It seems there can be no half-hearted allegiances.

Notice that this selling all was also the same understanding of that initial church as well. The first church in the Acts held all possessions in common, selling property and the like to support the community for the moment Jesus returned to set up the Kingdom. 

Or, notice finally the original call of the disciples:
As he walked by the Sea of Galilee, he saw two brothers, Simon, who is called Peter, and Andrew his brother, casting a net into the sea—for they were fishermen. And he said to them, "Follow me, and I will make you fish for people." Immediately they left their nets and followed him. (Matthew 4:18-20 emphasis mine) 

Honestly, I do not know how to sort this out. I am reminded of the G. K. Chesterton quote: 
"Christianity has not been tried and found wanting; it has been found difficult and not tried."
And I am also reminded of the story of the 1490’s Oxford professor, and the personal physician to King Henry the 7th and 8th, Thomas Linacre.
"He decided to learn Greek. After reading the Gospels in Greek, and comparing it to the Latin Vulgate, he wrote in his diary, “Either this (the original Greek) is not the Gospel… or we are not Christians.”
In the same way we have allowed the Gospel ultimatum to be so corrupted and diluted that we have no idea how clearly the Jesus-way claims our total allegiance. We have come to believe that a little quick stop on a Sunday is sufficient to somehow fit GOD into our lives. Hear me, this is not so.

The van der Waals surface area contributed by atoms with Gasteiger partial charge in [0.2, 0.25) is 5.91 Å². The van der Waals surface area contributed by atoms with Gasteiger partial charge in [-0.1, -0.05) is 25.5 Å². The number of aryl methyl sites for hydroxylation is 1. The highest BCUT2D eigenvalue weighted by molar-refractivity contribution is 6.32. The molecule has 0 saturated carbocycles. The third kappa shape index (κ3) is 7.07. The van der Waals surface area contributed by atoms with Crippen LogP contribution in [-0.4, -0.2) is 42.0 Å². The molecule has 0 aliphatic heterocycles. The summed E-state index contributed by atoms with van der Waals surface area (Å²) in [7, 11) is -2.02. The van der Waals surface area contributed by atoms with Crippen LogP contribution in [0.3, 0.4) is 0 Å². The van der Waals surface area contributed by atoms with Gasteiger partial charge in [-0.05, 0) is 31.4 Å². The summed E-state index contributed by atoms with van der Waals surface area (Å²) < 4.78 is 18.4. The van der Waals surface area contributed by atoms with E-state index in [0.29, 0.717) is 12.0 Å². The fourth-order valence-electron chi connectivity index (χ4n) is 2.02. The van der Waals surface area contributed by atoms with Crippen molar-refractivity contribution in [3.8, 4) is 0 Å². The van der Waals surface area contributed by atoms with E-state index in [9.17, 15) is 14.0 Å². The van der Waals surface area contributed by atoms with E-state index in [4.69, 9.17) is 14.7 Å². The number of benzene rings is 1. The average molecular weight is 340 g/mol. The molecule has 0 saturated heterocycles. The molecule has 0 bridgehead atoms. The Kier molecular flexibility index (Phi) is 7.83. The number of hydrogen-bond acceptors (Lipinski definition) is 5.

And matters are only made worse by the death of Christendom. Those institutional and social structures that have propped-up Christianity for so long are now dying right before our eyes. I tell you the the climate is about to become very inhospitable for the "faith once delivered to the Saints."

To be sure, what is needed now, more than ever before, is a sold-out discipleship where the Jesus-way becomes the only way, but I am not optimistic that his can occur. The culture has captured us, we are prisoners of our own possessions and lifestyle, and time is running out.

Which brings up the final statement:


TO FOLLOW JESUS IS TO LIVE IN LIGHT OF THE END OF THE AGE

The text reads: 
"...thus it will be at the end of the age. The angels will go out and separate the wicked from the righteous and throw them into the fiery furnace, where there will be wailing and grinding of teeth."
What are we to make of this lively statement? Clearly, Jesus envisions a world made new, where the selfishness that now rules the world, and our hearts, will be purged from existence.

In some ways, I wish for this world now. I wish for the moment when the books are settled and the dream of peace -- where the lion sleeps with the lamb and we study war no more -- comes true to reality. But I’m not sure, after hearing today’s text that I am ready for it.

Search the scriptures and what you find is that when the authors remind us of the Christ's Kingdom which is coming, it is usually coupled with a charge for holy living. "In the light of the end of the age, live thus and so..."

This, too, is a warning of sorts. It warns us that history is going somewhere and that truly, it matters how we live.


_________________________


Matthew 13:44-52